Grant Morrison's Guide to Batman on the Big Screen

'He's got everything,' says auteur

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1960s TV Show
Courtesy Everett Collection8/9

8. 1960s TV Show

"The Sixties Batman works because when you're a kid you take it really seriously and when you're an adult, you think it's pretty funny. But when you're an adolescent and you're getting into Batman as an idea of something cool and mysterious and reflection of your own darker moods – that's when you really hate that Adam West stuff. It's anathema to the adolescent concept of Batman as a tortured, angst-ridden loner. But obviously the older you get, the funnier it gets. Like the fact that they almost never mention Batman's parents had been killed. There was no real explanation that he had suffered any trauma at all. I kind of love that idea that, just because he has loads of money, why the fuck wouldn't you?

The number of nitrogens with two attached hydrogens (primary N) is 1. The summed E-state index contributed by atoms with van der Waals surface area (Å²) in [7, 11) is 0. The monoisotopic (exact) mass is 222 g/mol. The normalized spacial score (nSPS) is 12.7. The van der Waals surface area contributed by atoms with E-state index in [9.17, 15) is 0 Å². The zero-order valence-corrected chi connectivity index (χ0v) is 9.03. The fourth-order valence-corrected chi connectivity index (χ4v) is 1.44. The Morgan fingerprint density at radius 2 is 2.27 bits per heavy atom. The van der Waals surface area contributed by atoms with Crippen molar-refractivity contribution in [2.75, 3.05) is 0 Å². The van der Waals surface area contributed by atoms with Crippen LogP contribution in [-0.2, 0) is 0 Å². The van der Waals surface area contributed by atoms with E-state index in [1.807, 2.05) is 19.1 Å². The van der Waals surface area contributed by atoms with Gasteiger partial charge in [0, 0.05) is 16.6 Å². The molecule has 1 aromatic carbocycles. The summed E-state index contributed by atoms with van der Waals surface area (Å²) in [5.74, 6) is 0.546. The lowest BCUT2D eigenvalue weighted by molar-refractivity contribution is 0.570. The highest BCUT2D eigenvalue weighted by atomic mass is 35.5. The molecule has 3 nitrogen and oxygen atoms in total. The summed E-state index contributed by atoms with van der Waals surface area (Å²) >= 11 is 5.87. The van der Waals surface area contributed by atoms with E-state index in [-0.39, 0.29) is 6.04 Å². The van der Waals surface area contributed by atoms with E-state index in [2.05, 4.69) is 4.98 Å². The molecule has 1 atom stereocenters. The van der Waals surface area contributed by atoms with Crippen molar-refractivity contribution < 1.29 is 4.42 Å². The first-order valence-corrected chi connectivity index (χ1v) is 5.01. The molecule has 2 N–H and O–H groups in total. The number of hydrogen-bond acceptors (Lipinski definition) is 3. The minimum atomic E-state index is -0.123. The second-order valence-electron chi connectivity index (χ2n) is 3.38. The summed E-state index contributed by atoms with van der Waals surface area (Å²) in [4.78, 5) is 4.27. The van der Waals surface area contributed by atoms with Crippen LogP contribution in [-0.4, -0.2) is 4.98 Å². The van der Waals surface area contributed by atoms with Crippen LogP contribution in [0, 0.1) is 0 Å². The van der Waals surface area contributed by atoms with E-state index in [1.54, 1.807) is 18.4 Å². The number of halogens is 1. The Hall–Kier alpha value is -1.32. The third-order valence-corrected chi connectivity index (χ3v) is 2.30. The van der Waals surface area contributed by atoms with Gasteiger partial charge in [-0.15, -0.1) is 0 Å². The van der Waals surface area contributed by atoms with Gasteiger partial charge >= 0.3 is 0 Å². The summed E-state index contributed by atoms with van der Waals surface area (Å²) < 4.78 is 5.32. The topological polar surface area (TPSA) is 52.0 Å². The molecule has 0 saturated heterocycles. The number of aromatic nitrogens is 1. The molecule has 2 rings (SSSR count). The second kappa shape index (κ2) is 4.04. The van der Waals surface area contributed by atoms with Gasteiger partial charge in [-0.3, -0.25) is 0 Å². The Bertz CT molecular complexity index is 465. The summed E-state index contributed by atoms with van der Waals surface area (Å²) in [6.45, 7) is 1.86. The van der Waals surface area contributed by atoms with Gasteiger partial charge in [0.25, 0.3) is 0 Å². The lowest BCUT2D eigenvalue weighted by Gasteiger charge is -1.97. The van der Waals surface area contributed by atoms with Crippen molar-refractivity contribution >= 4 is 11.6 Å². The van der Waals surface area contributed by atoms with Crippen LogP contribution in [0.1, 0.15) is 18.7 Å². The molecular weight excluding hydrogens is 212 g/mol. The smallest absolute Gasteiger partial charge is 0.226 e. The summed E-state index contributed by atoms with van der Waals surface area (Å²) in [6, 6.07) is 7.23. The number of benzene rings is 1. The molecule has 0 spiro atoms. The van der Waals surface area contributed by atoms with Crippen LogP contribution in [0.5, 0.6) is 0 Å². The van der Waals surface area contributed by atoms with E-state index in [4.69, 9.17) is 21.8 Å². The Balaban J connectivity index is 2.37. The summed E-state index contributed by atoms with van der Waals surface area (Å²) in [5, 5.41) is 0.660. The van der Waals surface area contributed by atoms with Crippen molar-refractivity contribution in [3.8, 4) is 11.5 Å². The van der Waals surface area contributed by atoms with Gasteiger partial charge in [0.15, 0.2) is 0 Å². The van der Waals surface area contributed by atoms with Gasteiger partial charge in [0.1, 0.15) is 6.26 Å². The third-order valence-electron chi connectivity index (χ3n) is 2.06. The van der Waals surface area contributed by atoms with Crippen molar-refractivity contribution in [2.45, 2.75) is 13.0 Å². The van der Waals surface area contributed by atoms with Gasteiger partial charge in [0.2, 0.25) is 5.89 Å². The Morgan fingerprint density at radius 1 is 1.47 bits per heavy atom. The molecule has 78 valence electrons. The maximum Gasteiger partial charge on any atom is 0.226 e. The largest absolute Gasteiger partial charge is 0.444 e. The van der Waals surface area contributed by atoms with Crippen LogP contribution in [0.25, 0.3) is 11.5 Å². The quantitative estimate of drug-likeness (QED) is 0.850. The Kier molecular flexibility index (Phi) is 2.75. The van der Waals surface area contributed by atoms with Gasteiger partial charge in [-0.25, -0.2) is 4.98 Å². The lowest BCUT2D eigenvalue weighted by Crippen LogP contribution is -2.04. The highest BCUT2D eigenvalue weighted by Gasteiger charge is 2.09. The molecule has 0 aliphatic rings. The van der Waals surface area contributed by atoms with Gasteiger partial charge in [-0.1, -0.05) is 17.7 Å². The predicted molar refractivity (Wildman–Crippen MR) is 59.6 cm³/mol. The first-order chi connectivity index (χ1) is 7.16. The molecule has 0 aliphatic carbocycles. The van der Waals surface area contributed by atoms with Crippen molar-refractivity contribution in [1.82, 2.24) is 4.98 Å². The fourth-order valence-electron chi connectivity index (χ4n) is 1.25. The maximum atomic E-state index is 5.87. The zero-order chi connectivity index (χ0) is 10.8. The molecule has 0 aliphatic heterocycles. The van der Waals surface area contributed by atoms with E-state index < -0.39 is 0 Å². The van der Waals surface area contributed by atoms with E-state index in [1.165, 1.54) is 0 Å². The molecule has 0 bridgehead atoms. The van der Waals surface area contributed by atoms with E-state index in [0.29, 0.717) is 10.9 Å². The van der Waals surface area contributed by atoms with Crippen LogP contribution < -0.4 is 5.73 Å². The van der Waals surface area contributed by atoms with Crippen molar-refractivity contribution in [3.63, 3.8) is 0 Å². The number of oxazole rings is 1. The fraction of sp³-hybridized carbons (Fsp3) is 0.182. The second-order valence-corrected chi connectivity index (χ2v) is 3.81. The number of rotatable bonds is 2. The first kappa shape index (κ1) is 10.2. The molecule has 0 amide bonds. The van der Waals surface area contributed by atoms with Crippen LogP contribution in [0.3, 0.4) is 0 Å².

"The characters are easy to understand. The set-ups are clever. The villains are cool and weird. It hit on a lot of levels, and I'm sure hippies were enjoying it, people who were tripping were enjoying it, little kids were enjoying it. This is what people thought of that franchise for a long, long time. It was so powerful. Color TV was new, and it made a big impact. It really took the Frank Miller Dark Knight to break that image."

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